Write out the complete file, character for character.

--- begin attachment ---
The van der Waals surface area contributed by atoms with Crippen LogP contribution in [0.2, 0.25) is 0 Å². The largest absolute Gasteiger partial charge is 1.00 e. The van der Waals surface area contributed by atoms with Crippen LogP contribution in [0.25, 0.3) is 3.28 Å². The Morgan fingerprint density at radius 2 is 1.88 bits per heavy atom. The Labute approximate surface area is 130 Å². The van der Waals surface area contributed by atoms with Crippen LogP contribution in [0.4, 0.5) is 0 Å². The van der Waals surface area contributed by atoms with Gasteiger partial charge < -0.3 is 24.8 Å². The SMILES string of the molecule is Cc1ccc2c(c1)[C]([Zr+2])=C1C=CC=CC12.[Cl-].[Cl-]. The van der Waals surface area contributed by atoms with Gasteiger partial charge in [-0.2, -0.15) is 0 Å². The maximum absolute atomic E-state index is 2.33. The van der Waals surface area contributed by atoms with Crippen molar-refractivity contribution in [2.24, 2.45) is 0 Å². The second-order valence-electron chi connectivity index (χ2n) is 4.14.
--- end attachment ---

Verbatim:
The van der Waals surface area contributed by atoms with Crippen LogP contribution in [0.2, 0.25) is 0 Å². The largest absolute Gasteiger partial charge is 1.00 e. The van der Waals surface area contributed by atoms with Crippen LogP contribution in [0.25, 0.3) is 3.28 Å². The Morgan fingerprint density at radius 2 is 1.88 bits per heavy atom. The Labute approximate surface area is 130 Å². The van der Waals surface area contributed by atoms with Crippen LogP contribution in [0.4, 0.5) is 0 Å². The van der Waals surface area contributed by atoms with Gasteiger partial charge < -0.3 is 24.8 Å². The SMILES string of the molecule is Cc1ccc2c(c1)[C]([Zr+2])=C1C=CC=CC12.[Cl-].[Cl-]. The van der Waals surface area contributed by atoms with Gasteiger partial charge in [-0.2, -0.15) is 0 Å². The maximum absolute atomic E-state index is 2.33. The van der Waals surface area contributed by atoms with Crippen molar-refractivity contribution in [2.24, 2.45) is 0 Å². The second-order valence-electron chi connectivity index (χ2n) is 4.14.